our claim checks who will suffer. It will be all of us as well.
Of course, the U.S. may take steps to stem our trade deficit
well before our position as a net debtor gets out of hand. (In
that respect, the falling dollar will help, though unfortunately
it will hurt in other ways.) Nevertheless, our government's
behavior in this test of its mettle is apt to be consistent with
its Scarlett O'Hara approach generally: "I'll think about it
tomorrow." And, almost inevitably, procrastination in facing up
to fiscal problems will have inflationary consequences.
Both the timing and the sweep of those consequences are
unpredictable. But our inability to quantify or time the risk
does not mean we should ignore it. While recognizing the
possibility that we may be wrong and that present interest rates
may adequately compensate for the inflationary risk, we retain a
general fear of long-term bonds.
We are, however, willing to invest a moderate portion of our
funds in this category if we think we have a significant edge in
a specific security. That willingness explains our holdings of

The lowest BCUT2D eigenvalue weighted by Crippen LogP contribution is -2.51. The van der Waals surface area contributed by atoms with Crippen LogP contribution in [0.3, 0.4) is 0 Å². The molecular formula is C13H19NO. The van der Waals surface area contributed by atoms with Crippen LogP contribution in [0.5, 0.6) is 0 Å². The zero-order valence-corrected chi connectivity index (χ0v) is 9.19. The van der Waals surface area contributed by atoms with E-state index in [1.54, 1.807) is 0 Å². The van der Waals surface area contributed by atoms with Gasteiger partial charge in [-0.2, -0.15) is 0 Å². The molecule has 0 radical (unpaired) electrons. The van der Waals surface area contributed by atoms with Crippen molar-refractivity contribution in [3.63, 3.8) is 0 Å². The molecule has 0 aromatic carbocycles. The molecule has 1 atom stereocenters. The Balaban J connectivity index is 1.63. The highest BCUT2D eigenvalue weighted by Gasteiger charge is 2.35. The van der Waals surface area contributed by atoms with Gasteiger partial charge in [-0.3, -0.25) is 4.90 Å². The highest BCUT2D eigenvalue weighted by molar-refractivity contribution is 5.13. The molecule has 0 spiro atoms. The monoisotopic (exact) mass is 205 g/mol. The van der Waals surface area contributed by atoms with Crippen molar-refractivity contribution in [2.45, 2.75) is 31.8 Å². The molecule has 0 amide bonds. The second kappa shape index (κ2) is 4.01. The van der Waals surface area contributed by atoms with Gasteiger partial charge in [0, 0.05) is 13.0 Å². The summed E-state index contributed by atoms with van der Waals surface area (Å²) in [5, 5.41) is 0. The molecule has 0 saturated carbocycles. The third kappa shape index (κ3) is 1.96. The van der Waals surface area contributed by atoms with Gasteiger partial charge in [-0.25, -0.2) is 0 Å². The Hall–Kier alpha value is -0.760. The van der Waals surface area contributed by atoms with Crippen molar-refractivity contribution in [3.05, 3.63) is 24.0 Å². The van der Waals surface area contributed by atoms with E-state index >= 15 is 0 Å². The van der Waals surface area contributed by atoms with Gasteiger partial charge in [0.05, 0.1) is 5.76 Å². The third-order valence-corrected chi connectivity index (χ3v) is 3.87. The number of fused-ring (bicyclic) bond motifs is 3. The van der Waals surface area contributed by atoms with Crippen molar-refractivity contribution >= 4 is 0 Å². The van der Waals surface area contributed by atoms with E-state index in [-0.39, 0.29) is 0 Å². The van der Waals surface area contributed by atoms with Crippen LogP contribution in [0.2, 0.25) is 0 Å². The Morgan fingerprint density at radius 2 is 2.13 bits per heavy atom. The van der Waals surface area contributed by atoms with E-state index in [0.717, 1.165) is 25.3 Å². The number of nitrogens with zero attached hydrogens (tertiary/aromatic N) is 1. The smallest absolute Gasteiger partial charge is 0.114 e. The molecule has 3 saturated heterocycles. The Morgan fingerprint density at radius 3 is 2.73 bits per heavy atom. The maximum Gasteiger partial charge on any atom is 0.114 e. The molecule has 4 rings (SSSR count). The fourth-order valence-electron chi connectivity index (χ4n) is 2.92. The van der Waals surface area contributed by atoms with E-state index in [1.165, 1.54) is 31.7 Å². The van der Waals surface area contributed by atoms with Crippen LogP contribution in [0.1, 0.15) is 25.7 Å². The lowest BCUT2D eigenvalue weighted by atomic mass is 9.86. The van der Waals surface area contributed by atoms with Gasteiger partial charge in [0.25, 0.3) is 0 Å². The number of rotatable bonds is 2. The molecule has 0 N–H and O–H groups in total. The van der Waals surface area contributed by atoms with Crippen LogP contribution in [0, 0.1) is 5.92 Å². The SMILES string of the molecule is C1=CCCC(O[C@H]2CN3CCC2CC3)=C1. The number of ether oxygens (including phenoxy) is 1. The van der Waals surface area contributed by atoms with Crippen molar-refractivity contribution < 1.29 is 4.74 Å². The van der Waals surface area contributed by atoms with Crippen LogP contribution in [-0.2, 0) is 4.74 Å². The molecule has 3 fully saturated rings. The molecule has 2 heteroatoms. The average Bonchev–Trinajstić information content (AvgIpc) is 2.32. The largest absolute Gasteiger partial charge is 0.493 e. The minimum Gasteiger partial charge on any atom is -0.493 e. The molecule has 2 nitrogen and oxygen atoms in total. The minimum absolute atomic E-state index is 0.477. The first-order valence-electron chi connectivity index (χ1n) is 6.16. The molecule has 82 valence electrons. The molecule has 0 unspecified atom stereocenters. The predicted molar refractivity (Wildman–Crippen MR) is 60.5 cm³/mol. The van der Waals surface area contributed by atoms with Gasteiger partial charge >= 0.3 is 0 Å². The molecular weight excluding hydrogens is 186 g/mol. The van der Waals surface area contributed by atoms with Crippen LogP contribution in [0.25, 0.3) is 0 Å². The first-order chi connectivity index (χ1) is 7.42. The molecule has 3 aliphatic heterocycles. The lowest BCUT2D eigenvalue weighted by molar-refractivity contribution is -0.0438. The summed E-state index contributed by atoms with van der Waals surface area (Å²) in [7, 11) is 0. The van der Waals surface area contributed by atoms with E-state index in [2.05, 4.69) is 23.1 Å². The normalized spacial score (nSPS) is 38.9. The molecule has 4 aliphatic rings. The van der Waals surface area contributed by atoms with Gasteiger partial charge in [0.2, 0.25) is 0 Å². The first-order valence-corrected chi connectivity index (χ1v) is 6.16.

the Washington Public Power Supply Systems #1, #2 and #3 issues,
discussed in our 1984 report. We added to our WPPSS position
during 1987. At yearend, we had holdings with an amortized cost
of $240 million and a market value of $316 million, paying us
tax-exempt income of $34 million annually.
o We continued to do well in arbitrage last year, though - or
perhaps because - we operated on a very limited scale. We enter
into only a few arbitrage commitments each year and restrict
ourselves to large transactions that have been publicly
announced. We do not participate in situations in which green-
mailers are attempting to put a target company "in play."
We have practiced arbitrage on an opportunistic basis for
decades and, to date, our results have been quite good. Though
we've never made an exact calculation, I believe that overall we